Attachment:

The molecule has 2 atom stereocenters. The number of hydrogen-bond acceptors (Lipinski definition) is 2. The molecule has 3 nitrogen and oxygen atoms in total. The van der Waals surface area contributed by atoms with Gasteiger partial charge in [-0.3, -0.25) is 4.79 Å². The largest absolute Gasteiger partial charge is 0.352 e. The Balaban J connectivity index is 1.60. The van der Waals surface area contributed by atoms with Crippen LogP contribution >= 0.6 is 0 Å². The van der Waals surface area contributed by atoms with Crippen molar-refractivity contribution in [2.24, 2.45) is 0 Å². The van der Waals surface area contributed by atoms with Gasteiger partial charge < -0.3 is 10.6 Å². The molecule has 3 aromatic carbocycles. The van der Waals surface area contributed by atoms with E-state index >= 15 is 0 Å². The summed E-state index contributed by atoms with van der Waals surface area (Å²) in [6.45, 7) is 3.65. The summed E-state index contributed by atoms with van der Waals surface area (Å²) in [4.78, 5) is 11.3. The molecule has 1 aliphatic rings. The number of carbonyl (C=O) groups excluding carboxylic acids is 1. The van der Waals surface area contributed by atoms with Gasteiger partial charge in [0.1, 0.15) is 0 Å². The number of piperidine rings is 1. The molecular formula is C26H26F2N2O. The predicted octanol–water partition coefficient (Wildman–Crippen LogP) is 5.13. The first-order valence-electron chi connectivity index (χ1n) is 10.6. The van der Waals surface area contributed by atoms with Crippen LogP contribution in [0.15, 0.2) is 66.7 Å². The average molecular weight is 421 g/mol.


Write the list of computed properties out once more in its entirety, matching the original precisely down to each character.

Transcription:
The molecule has 2 atom stereocenters. The number of hydrogen-bond acceptors (Lipinski definition) is 2. The molecule has 3 nitrogen and oxygen atoms in total. The van der Waals surface area contributed by atoms with Gasteiger partial charge in [-0.3, -0.25) is 4.79 Å². The largest absolute Gasteiger partial charge is 0.352 e. The Balaban J connectivity index is 1.60. The van der Waals surface area contributed by atoms with Crippen LogP contribution >= 0.6 is 0 Å². The van der Waals surface area contributed by atoms with Crippen molar-refractivity contribution in [2.24, 2.45) is 0 Å². The van der Waals surface area contributed by atoms with Gasteiger partial charge < -0.3 is 10.6 Å². The molecule has 3 aromatic carbocycles. The van der Waals surface area contributed by atoms with E-state index >= 15 is 0 Å². The summed E-state index contributed by atoms with van der Waals surface area (Å²) in [6.45, 7) is 3.65. The summed E-state index contributed by atoms with van der Waals surface area (Å²) in [4.78, 5) is 11.3. The molecule has 1 aliphatic rings. The number of carbonyl (C=O) groups excluding carboxylic acids is 1. The van der Waals surface area contributed by atoms with Gasteiger partial charge in [0.1, 0.15) is 0 Å². The number of piperidine rings is 1. The molecular formula is C26H26F2N2O. The predicted octanol–water partition coefficient (Wildman–Crippen LogP) is 5.13. The first-order valence-electron chi connectivity index (χ1n) is 10.6. The van der Waals surface area contributed by atoms with Crippen LogP contribution in [0.15, 0.2) is 66.7 Å². The average molecular weight is 421 g/mol.